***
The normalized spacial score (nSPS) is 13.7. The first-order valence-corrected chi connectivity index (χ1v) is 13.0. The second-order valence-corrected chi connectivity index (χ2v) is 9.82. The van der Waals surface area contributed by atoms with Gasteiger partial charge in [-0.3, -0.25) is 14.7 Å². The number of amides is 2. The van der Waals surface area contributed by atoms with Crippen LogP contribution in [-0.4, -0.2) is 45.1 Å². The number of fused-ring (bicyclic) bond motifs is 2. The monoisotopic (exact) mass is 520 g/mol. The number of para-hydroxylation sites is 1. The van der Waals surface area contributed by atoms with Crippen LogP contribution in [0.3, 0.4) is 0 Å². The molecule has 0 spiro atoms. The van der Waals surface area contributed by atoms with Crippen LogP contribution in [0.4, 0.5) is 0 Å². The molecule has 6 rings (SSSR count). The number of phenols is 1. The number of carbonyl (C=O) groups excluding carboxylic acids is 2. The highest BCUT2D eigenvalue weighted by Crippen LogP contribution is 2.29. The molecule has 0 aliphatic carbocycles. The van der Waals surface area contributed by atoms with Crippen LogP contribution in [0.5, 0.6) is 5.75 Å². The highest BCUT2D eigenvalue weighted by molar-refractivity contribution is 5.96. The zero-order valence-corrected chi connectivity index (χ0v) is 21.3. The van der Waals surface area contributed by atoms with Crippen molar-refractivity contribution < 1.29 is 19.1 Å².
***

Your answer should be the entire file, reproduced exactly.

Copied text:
The normalized spacial score (nSPS) is 13.7. The first-order valence-corrected chi connectivity index (χ1v) is 13.0. The second-order valence-corrected chi connectivity index (χ2v) is 9.82. The van der Waals surface area contributed by atoms with Gasteiger partial charge in [-0.3, -0.25) is 14.7 Å². The number of amides is 2. The van der Waals surface area contributed by atoms with Crippen LogP contribution in [-0.4, -0.2) is 45.1 Å². The number of fused-ring (bicyclic) bond motifs is 2. The monoisotopic (exact) mass is 520 g/mol. The number of para-hydroxylation sites is 1. The van der Waals surface area contributed by atoms with Crippen LogP contribution in [0.3, 0.4) is 0 Å². The molecule has 0 spiro atoms. The van der Waals surface area contributed by atoms with Crippen LogP contribution in [0.4, 0.5) is 0 Å². The molecule has 6 rings (SSSR count). The number of phenols is 1. The number of carbonyl (C=O) groups excluding carboxylic acids is 2. The highest BCUT2D eigenvalue weighted by Crippen LogP contribution is 2.29. The molecule has 0 aliphatic carbocycles. The van der Waals surface area contributed by atoms with Crippen LogP contribution in [0.5, 0.6) is 5.75 Å². The highest BCUT2D eigenvalue weighted by molar-refractivity contribution is 5.96. The zero-order valence-corrected chi connectivity index (χ0v) is 21.3. The van der Waals surface area contributed by atoms with Crippen molar-refractivity contribution < 1.29 is 19.1 Å².